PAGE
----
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As COVID-19 Cases Continue To Rise, Health Care Officials Urge More People To Get The Flu Vaccine

National Institutes of Health

The Centers for Disease Control and Prevention (CDC) estimated the flu hospitalized 400,000 Americans in 2019 and killed 22,000. Meanwhile, COVID-19 has killed 1 million people worldwide including more than 206,000 Americans, just eight months after the country's first reported case. While COVID-19 cases continue to increase, health care officials hope their recommendation for the flu vaccine will encourage more people to take the necessary precautions to protect themselves and others against the flu and COVID-19.


Murray-Calloway County Hospital performs the majority of COVID-19 testing in the county so the health department has been periodically reporting the hospital’s latest calculated positivity rate. As of Oct. 11 was reportedly 8.99%. According to the Kentucky Coronavirus Monitoring, as of today, the COVID-19 testing positivity rate is 4.72 percent, meaning Calloway County has a higher rate than the statewide percentage. 


As of today, the total number of confirmed COVID-19 cases for Calloway County is 813 with 128 people isolated at home, three people hospitalized, and 11 deaths.


The pandemic continues to claim lives as influenza (flu) season approaches and health officials recommend everyone receives the flu vaccine this year, sparking concern there will not be enough to go around. The CDC is hoping to increase flu vaccinations among Blacks and Hispanics, who are more at risk for COVID-19 and less likely to have access to the vaccine and some states also are holding drive-thru flu vaccinations and outdoor clinics to avoid crowds.


But some healthcare professionals say they’re having trouble accessing the flu vaccine to administer to patients, in line with CDC recommendations.


Dr. Aribbe Burch, an independent physician who’s affiliated with Mercy Health-Lourdes Hospital in Paducah noted, “It has been difficult to buy the flu vaccine,” and recommends people get tested for the flu and COVID-19 if they are ill, since the symptoms for both overlap. 


Mercy Health-Lourdes Hospital is holding an annual free flu shot clinic at McCracken County Public Library on Oct. 24 from 10 a.m. to 1 p.m. Central Time, with COVID-19 testing also offered. Individuals can receive a vaccine through a socially-distant or drive-thru option.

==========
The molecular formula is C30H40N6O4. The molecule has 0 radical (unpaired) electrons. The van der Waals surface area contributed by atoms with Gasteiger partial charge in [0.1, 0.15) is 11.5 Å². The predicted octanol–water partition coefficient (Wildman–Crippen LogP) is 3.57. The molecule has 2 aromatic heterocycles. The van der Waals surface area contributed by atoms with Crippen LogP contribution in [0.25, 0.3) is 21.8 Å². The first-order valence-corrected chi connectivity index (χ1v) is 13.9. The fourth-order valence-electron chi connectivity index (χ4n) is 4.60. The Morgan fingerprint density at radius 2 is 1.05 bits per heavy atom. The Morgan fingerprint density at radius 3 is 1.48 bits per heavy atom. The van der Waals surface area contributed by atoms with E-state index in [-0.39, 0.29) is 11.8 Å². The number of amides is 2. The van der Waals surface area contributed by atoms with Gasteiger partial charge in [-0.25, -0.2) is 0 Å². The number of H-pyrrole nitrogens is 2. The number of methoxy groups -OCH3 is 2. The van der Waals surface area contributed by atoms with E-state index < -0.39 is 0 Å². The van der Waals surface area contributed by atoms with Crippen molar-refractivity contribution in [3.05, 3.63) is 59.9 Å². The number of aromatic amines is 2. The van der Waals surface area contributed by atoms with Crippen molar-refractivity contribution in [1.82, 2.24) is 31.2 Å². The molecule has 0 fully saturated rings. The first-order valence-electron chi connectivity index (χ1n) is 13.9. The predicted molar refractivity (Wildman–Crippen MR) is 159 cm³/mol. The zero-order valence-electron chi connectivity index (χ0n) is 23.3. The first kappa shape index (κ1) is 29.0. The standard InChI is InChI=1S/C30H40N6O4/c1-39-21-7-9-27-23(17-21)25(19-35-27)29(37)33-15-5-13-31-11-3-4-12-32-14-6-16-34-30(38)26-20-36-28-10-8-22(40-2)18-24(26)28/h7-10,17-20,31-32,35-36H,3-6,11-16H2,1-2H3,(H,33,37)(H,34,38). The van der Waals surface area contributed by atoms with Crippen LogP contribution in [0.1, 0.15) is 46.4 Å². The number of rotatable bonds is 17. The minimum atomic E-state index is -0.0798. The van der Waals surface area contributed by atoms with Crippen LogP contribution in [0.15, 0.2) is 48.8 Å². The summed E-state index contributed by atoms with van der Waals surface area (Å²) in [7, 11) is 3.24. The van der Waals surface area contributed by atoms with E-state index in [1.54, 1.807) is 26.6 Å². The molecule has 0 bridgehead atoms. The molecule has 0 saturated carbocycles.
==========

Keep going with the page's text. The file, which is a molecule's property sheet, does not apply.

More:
Murray State University Vice President of Student Affairs, Dr. Don Robertson, sent out an email informing students the university would offer two flu shot clinics. The first was Oct. 14 and another today, Oct. 15, from 2–5 p.m. (walk-up clinic) at Hart Residence Hall Lawn (Winslow Dining Hall side). Students must show proof of insurance and are required to bring a completed insurance form


Dr. Bob Hughes, Chief Medical Officer for Murray State Health Services said it will be difficult to distinguish between the flu and COVID-19.  He said COVID-19 is more insidious and slower in its progression.


“Anything could happen with regards to the severity of the flu and the effectiveness of the vaccine. The coexistence of the flu and COVID-19 together will make it a challenge. We are not in the flu season yet. We could possibly see it in late November,” he said. “COVID-19 continues to slowly worsen with sometimes severe respiratory compromise and death. The only two signs or symptoms that are pretty unique to COVID-19 versus the flu are the loss of taste and smell which recovers.”


As health care officials are emphasizing the importance of getting a flu shot this year, according to virologist Robert Gallo, there is a chance the flu vaccination could aid in protection against COVID-19. Scientists are discovering that these vaccines may offer advantages to the immune system.


Gallo said the key is, "The vaccine has to have a live virus in it. The virus is attenuated so it doesn't cause disease, but otherwise the virus is alive...There's plenty of evidence for it. The weakness is we don't really know the longevity [of the protection]. It will probably work only for months, but we can't say for sure."


To further expand their knowledge on the effect vaccinations could have on COVID-19, scientists around the world are running more than a dozen clinical trials with both Bacillus Calmette–Guérin (BCG), the tuberculosis vaccine, and the live polio vaccine to see whether they offer some protection against the virus that causes COVID-19. 


Gallo told NPR, "You watch. People who get the live flu vaccine will also be protected against the COVID-19. That's the hypothesis.”

CORRECTION: This story clarified Aribbe Burch is an independent physician associated with Mercy Health-Lourdes Hospital. This story also incorrectly stated Mercy Health-Lourdes Hospital was not hosting curbside flu shot clinics. Information on a flu shot clinic at McCracken County Public Library is included.

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